Cox penalize an entire neighborhood for one users net usage

This seems like a strange way to maintain customer retention to us

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One of the first-world concerns that have been prevalent over the last few months since we all started living on the internet due to the coronavirus is ‘Will broadband survive?’ and ‘What if Netflix goes down, what will I do?’.

In the main, with a little bandwidth tweaking here and there by the big companies we all can relax, we look to have got through the worst of the technical challenges.

Whatever the reason, and we kind of hope it is something to do with the current demand rather than just a seemingly odd decision by a department head, an entire neighborhood has had its net usage throttled by Cox Communications because one user has been hammering his (and this is the key bit) unlimited data plan that he pays extra for!

Yes, you did read that correctly. Ars Technica has been in touch with Mike from Florida who has been with Cox for years, paying $150 a month, including a top-up fee of $50 per month for ‘unlimited data’. Cos generally has a data cap of 1TB per month.

Now we all know that companies apply a Fair Use clause to their plans to make sure that unlimited data, doesn’t actually mean that – that is something the law for some reason seems to allow, but that is an argument for another day.

It seems that Mike’s average 8TB per month usage has irked somebody at Cox to the point they have felt the need to come down hard, not just on poor old Mike, but on the entire neighborhood.

Initially, Mike was contacted by Cox three times saying they needed to speak to him regarding his usage and that his “extraordinarily high amount of data” needed “adjustments to be made immediately.” The threat then gave him five days to cut his usage or his service would be terminated.

Mike told Ars Technica: “ Since I work from home, I naturally was very concerned they would pull the plug on me and I’d be unable to work. Immediately calling the number [provided in the voicemail], I was funneled directly to a department for “questions about your recent Internet speed changes,” and spoke with a representative there. He went on to explain that their network is overburdened and since I was an above-average user, I was being targeted to lower my usage or else have my account terminated… I tried to explain that my usage is not out of the ordinary for me. My day-time bandwidth usage is paltry (most of my bandwidth consumption is scheduled from 1am-8am), and that Cox should have been upgrading their infrastructure instead of oversubscribing nodes and pocketing the record revenue. I was told if I did not make a substantial decrease in my upload data usage, my service would be terminated.”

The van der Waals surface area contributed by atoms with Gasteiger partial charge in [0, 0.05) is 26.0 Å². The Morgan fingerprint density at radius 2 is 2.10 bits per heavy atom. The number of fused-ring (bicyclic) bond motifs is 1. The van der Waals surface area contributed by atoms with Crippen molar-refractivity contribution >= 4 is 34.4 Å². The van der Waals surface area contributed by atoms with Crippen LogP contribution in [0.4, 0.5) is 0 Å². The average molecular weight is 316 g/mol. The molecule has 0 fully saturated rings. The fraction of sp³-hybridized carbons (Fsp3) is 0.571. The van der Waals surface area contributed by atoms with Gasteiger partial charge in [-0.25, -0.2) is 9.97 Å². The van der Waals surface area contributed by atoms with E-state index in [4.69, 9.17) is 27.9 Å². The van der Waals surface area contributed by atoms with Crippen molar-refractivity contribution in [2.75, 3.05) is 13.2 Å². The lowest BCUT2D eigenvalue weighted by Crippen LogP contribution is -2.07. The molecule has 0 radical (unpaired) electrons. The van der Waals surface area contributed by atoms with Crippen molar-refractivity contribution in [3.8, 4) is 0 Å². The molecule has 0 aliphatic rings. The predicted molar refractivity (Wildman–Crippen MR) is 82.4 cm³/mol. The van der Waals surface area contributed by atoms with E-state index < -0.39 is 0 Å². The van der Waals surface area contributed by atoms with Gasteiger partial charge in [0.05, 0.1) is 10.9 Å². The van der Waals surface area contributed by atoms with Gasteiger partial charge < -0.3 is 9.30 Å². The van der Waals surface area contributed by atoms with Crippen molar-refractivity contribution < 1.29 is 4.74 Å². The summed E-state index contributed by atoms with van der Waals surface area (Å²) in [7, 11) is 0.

Cox then sent an email to Mike, and this is where this story stops being about one man’s argument with a large corporation, stating:

“During these unprecedented times, many people are working and schooling from home, and maintaining connectivity is important. We are working to provide a positive Internet experience for everyone, so we’ve adjusted our Gigablast upload speeds in your neighborhood from 35Mbps to 10Mbps, now through July 15, 2020. Your download speeds have not changed.”

When questioned Cox said : “We have identified a small number of neighborhoods where performance can be improved for all customers in the neighborhood by temporarily increasing or maintaining download speeds and changing upload speeds for some of our service tiers.”

Cox defended the temporary 10Mbps upload speed for its gigabit-download plan, saying that “10Mbps is plenty of speed for the vast majority of customers to continue their regular activity and have a positive experience.”

The thing is when you are paying $150 for an unlimited service you don’t need the company to tell you what is ‘plenty’.

The whole scenario is very strange and surely opens up Cox to complaints and potentially legal action by irate customers being penalized for living close by Mike.

Cox has since updated its webpage to state: that the gigabit plan’s upload speeds are now “10Mbps in limited areas to support consistent service across customers during periods of sustained increased Internet usage.”

It’s a strange world out there.